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Rollston began after World War I as a body repair shop in Manhattan and soon expanded into coachbuilding. New Yorker Harry Lonschein was 16 when he became employed by Brewster & Co. He would go on to found Rollston Co. together with his partner Sam Blotkin. They were admirers of Rolls-Royce and wanted the name of their business to honor it, say, as a "son of Rolls". Why the letter "t" was added to the new name is not known, though Rollston was a somewhat familiar surname seen at the time.

Changing Rollston's primary business to coachbuilding came from work for the New York distributors for Packard and Minerva. There were often several similar designs built, but never in large quantity series. The emphasis was on the one-of-a-kind body. Relatively few Rollston bodies were built, yet their special character continues to make them well known.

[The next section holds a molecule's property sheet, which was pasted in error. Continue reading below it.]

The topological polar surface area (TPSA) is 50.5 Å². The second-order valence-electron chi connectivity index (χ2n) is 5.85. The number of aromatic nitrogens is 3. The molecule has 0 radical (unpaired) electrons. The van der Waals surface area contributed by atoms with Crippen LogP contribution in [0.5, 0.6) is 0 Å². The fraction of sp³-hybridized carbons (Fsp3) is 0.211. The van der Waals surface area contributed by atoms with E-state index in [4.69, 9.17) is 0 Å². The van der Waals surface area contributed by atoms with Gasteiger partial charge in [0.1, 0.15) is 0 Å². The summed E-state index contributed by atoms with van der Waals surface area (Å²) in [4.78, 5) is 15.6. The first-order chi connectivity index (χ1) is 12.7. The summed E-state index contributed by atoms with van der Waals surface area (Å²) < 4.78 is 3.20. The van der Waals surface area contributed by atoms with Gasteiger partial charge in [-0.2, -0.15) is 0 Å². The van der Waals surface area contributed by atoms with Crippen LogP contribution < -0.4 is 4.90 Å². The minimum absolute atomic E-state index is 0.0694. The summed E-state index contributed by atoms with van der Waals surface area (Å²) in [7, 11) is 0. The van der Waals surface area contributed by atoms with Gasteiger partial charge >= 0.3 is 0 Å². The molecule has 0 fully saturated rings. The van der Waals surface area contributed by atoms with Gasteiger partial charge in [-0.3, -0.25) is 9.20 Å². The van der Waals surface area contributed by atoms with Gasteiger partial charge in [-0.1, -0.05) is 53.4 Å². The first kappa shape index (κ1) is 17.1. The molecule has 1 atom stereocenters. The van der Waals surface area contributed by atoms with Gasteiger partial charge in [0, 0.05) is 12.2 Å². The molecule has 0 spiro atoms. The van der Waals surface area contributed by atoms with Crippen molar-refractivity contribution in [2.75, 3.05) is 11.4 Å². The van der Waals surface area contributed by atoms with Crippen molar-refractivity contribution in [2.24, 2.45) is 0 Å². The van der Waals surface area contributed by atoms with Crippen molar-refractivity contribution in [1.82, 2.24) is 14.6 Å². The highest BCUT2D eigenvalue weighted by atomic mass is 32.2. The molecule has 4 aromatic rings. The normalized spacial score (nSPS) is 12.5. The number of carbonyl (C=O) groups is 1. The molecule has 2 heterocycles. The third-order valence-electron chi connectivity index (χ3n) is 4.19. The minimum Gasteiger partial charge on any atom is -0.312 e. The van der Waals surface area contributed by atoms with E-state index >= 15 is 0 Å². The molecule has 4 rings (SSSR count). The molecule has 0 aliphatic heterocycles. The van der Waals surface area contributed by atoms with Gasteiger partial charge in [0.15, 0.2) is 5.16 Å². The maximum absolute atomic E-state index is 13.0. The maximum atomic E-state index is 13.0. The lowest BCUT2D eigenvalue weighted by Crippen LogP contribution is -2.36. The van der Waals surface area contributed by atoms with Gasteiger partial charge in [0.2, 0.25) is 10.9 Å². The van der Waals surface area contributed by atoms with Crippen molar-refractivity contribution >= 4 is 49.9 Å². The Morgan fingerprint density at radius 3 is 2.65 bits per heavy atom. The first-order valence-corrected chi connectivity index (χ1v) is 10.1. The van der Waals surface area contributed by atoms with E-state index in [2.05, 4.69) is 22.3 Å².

From July of 1927 to April of 1931 - Rollston's all-time busiest period ? the firm produced a total of 218 bodies, an average of 50+ per year. Rollston bodies appeared on Bugatti, Buick, Cadillac, Chrysler, Cord, Duesenberg, Ford, Hispano-Suiza, Lancia, Lincoln, Mercedes-Benz, Packard, Peerless, Pierce-Arrow, Rolls Royce, Stearns Knight and Stutz chassis.

The company survived the Great Depression, but was forced to close in 1938, because many car manufacturers had started producing their own bodies in series.

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